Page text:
Then the CBS/Times pollsters changed the wording to be much more precise in who is being monitored: "In order to reduce the threat of terrorism, would you be willing or not willing to allow government agencies to monitor the telephone calls and e-mails of Americans that the government is suspicious of?" When the targets are suspected terrorists or sympathizers, the poll numbers completely flipped: 68 percent support monitoring them, and only 29 percent say no.
Now consider that according to the CBS/New York Times pollsters, President Bush has a 42 percent job approval rating, and a 52 percent approval rating in fighting terrorism. It's shocking to see that almost 70 percent - including a big chunk of people who aren't wild about Bush -- support keeping electronic tabs on our enemies.
It's also somewhat shocking that our supposed accuracy-lauding media have preferred the first, more inaccurate phrasing - spying on "ordinary Americans" - over the second phrasing about terrorist suspects. In an
of the 69 stories on the last seven weeks of ABC, CBS, and NBC evening-news coverage, Rich Noyes of the Media Research Center found that the TV reporters described who was being monitored.
Most correspondents in those stories portrayed the NSA as casting a wide net, targeting "Americans" or "U.S. citizens" (53, or 40 percent), or used terms such as "domestic" or "communications inside the U.S." (60, or 45 percent). ABC's Dan Harris even began on December 24 by hyping "the spying was much more widespread, with millions of calls and e-mails tracked - perhaps even yours."
Perhaps - if you've got al-Qaeda on your cell-phone's speed-dial.
By contrast, only about a sixth of these descriptions (21, or 16 percent) stated that the government was focused on persons contacting suspected terrorists (12) or the suspected terrorists themselves (nine). For example, NBC's Pete Williams described monitoring of "suspected al-Qaeda members" on December 29.
There are more findings. Fully 83 percent of network stories suggested the NSA program was illegal, or legally questionable. Reporters framed the story as the government violating "civil liberties" in 42 percent of stories, but the NSA program's role in the war on terror surfaced in only seven stories (ten percent). The supposed nonpartisan legal experts quoted on the ethics or legality of the NSA program were a slanted cast: 30 (or 56 percent) condemned the program, while only four (seven percent) found the program justifiable, an eight-to-one disparity.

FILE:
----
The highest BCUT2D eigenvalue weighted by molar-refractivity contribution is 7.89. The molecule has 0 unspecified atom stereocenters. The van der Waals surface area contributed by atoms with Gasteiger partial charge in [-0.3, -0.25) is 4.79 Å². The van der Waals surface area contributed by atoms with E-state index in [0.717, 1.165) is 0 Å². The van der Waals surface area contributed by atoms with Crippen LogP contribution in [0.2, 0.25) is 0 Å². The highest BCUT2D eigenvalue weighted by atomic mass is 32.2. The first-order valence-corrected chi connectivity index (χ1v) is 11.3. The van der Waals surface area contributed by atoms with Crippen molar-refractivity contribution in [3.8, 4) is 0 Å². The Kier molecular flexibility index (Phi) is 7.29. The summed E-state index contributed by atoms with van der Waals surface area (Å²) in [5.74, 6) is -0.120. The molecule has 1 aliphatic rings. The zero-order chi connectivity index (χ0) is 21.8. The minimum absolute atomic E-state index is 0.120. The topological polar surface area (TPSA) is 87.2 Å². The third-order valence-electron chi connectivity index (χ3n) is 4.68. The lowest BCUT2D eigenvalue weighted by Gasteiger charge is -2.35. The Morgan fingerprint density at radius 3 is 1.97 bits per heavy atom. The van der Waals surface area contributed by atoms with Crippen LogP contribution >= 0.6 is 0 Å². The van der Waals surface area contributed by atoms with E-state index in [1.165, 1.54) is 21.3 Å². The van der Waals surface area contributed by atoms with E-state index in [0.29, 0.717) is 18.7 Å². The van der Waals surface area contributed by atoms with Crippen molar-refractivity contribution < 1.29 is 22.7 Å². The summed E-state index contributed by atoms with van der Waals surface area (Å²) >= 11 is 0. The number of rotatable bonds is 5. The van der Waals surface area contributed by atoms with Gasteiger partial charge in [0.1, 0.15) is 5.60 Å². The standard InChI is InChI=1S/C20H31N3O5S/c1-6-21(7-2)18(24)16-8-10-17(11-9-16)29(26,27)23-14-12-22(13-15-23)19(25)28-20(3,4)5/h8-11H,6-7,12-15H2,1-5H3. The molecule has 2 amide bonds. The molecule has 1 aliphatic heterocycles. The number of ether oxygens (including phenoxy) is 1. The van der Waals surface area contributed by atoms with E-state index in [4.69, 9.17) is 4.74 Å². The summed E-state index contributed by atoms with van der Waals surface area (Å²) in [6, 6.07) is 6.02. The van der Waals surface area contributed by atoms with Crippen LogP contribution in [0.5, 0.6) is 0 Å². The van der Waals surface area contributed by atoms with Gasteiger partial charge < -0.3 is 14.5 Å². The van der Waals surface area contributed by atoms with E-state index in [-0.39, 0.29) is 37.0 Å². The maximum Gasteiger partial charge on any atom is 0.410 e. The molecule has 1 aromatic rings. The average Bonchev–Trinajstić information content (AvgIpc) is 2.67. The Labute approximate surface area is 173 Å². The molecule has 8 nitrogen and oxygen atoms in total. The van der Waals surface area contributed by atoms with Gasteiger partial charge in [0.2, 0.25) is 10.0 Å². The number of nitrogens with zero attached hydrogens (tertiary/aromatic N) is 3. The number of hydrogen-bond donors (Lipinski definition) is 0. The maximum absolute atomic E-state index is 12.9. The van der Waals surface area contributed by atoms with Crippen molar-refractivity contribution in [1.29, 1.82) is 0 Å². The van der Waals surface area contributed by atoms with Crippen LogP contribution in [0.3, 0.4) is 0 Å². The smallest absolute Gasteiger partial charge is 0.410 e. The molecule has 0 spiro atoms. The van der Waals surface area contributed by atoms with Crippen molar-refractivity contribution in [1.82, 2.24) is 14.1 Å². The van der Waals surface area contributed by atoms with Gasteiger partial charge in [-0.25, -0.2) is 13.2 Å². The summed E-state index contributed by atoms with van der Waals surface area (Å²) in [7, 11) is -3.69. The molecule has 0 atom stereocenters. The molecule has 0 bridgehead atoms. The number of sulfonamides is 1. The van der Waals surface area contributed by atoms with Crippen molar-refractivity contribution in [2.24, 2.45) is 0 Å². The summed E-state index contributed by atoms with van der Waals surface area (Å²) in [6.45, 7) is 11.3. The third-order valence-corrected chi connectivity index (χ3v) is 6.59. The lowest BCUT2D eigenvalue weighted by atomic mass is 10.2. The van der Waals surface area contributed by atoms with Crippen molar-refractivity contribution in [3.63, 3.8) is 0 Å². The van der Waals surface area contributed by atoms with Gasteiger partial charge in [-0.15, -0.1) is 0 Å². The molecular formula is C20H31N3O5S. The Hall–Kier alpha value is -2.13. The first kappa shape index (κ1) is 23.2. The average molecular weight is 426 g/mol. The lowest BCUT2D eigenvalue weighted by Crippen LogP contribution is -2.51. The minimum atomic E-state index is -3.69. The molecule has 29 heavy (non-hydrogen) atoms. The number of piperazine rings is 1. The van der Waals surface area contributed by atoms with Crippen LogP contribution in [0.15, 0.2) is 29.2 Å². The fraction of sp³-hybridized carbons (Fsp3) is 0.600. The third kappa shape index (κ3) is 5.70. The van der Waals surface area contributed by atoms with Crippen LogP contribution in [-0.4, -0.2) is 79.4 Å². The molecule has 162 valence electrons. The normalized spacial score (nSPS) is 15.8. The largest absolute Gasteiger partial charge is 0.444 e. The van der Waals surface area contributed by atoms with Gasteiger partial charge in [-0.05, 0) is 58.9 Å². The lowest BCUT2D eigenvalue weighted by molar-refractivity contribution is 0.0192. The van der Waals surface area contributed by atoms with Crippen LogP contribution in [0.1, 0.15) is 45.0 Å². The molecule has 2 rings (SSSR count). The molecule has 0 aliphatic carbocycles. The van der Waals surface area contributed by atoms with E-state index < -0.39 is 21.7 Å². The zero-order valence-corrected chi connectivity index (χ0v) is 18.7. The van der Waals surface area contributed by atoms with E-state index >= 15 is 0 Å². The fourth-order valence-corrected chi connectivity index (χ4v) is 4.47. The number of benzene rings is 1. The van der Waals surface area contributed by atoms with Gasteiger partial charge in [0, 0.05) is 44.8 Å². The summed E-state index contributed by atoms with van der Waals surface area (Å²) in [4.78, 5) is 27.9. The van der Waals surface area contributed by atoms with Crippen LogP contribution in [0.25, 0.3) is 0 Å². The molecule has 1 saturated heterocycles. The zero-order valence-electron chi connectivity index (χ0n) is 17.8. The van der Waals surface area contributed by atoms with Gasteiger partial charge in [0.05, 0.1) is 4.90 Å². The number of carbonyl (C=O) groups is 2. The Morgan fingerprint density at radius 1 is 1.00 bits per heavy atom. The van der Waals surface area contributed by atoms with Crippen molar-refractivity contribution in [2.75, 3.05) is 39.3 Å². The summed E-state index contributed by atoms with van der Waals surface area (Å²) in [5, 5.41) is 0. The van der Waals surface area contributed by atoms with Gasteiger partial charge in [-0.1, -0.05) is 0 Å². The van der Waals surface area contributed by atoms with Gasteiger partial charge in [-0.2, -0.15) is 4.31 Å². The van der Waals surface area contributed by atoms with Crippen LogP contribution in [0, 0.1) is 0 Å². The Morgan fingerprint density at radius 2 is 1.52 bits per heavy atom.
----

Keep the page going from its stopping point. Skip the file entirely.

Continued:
One aspect of the story was almost completely ignored by TV reporters: the leak of classified information to the New York Times. Only five network stories focused on the leak probe, and those five mostly painted it as an act of retribution from an enraged Bush administration. And you certainly couldn't expect a New York Times poll on the propriety of the New York Times.
In April of 1995, after the Oklahoma City bombing, President Clinton called for more agents to investigate domestic terror suspects, and more power to infiltrate terrorist plots and examine suspects' "phone, hotel, and credit card records," as CBS explained at the time. CBS didn't shriek about "domestic spying" or commission a poll then questioning Clinton's commitment to civil liberties. They noted Clinton's handling of Oklahoma City "sent his approval ratings soaring."
This story is extremely politicized. Americans can't trust a liberal media, so partisan in this debate, to tell it to them straight.
Voice Your Opinion!
Write to Brent Bozell